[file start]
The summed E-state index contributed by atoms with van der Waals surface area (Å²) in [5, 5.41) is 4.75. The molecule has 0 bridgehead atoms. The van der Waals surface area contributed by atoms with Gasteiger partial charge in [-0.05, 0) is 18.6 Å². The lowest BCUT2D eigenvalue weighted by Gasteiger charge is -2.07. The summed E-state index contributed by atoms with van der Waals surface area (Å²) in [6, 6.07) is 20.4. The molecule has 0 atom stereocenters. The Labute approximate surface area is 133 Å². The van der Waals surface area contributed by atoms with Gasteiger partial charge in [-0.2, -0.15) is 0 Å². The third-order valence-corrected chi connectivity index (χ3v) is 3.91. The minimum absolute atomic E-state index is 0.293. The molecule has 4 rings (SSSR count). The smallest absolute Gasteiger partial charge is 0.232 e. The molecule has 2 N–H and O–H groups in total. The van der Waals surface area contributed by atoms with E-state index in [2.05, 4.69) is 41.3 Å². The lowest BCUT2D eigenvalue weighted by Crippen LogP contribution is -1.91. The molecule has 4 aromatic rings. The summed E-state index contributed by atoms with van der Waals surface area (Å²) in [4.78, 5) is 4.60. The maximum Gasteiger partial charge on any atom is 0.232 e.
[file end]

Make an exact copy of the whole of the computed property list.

The summed E-state index contributed by atoms with van der Waals surface area (Å²) in [5, 5.41) is 4.75. The molecule has 0 bridgehead atoms. The van der Waals surface area contributed by atoms with Gasteiger partial charge in [-0.05, 0) is 18.6 Å². The lowest BCUT2D eigenvalue weighted by Gasteiger charge is -2.07. The summed E-state index contributed by atoms with van der Waals surface area (Å²) in [6, 6.07) is 20.4. The molecule has 0 atom stereocenters. The Labute approximate surface area is 133 Å². The van der Waals surface area contributed by atoms with Gasteiger partial charge in [-0.2, -0.15) is 0 Å². The third-order valence-corrected chi connectivity index (χ3v) is 3.91. The minimum absolute atomic E-state index is 0.293. The molecule has 4 rings (SSSR count). The smallest absolute Gasteiger partial charge is 0.232 e. The molecule has 2 N–H and O–H groups in total. The van der Waals surface area contributed by atoms with E-state index in [2.05, 4.69) is 41.3 Å². The lowest BCUT2D eigenvalue weighted by Crippen LogP contribution is -1.91. The molecule has 4 aromatic rings. The summed E-state index contributed by atoms with van der Waals surface area (Å²) in [4.78, 5) is 4.60. The maximum Gasteiger partial charge on any atom is 0.232 e.